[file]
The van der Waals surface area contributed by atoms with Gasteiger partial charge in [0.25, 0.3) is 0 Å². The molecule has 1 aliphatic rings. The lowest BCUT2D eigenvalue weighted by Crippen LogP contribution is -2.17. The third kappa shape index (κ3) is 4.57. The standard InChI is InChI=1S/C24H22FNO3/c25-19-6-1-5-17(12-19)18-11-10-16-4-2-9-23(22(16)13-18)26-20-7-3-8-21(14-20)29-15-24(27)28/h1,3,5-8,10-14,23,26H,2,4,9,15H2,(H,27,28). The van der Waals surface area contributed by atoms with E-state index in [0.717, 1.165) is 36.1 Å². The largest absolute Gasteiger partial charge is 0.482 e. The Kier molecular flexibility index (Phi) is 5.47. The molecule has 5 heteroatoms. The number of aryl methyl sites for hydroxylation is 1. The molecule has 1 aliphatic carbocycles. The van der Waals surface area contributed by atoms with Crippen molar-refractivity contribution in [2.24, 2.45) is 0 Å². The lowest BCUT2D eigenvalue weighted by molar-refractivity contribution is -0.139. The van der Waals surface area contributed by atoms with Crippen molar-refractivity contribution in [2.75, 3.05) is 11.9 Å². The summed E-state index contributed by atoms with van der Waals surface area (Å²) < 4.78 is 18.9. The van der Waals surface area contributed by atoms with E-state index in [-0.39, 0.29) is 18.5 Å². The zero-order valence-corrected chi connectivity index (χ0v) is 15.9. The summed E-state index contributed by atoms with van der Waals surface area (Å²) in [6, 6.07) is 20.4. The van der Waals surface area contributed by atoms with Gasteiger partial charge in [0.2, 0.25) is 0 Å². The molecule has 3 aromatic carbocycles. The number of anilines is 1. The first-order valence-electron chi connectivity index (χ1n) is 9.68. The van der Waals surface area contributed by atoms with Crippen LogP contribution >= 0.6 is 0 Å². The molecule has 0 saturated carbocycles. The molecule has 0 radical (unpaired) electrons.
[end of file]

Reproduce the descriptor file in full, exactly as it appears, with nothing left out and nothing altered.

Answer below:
The van der Waals surface area contributed by atoms with Gasteiger partial charge in [0.25, 0.3) is 0 Å². The molecule has 1 aliphatic rings. The lowest BCUT2D eigenvalue weighted by Crippen LogP contribution is -2.17. The third kappa shape index (κ3) is 4.57. The standard InChI is InChI=1S/C24H22FNO3/c25-19-6-1-5-17(12-19)18-11-10-16-4-2-9-23(22(16)13-18)26-20-7-3-8-21(14-20)29-15-24(27)28/h1,3,5-8,10-14,23,26H,2,4,9,15H2,(H,27,28). The van der Waals surface area contributed by atoms with E-state index in [0.717, 1.165) is 36.1 Å². The largest absolute Gasteiger partial charge is 0.482 e. The Kier molecular flexibility index (Phi) is 5.47. The molecule has 5 heteroatoms. The number of aryl methyl sites for hydroxylation is 1. The molecule has 1 aliphatic carbocycles. The van der Waals surface area contributed by atoms with Crippen molar-refractivity contribution in [2.24, 2.45) is 0 Å². The lowest BCUT2D eigenvalue weighted by molar-refractivity contribution is -0.139. The van der Waals surface area contributed by atoms with Crippen molar-refractivity contribution in [2.75, 3.05) is 11.9 Å². The summed E-state index contributed by atoms with van der Waals surface area (Å²) < 4.78 is 18.9. The van der Waals surface area contributed by atoms with E-state index in [-0.39, 0.29) is 18.5 Å². The zero-order valence-corrected chi connectivity index (χ0v) is 15.9. The summed E-state index contributed by atoms with van der Waals surface area (Å²) in [6, 6.07) is 20.4. The van der Waals surface area contributed by atoms with Gasteiger partial charge in [0.2, 0.25) is 0 Å². The molecule has 3 aromatic carbocycles. The number of anilines is 1. The first-order valence-electron chi connectivity index (χ1n) is 9.68. The van der Waals surface area contributed by atoms with Crippen LogP contribution >= 0.6 is 0 Å². The molecule has 0 saturated carbocycles. The molecule has 0 radical (unpaired) electrons.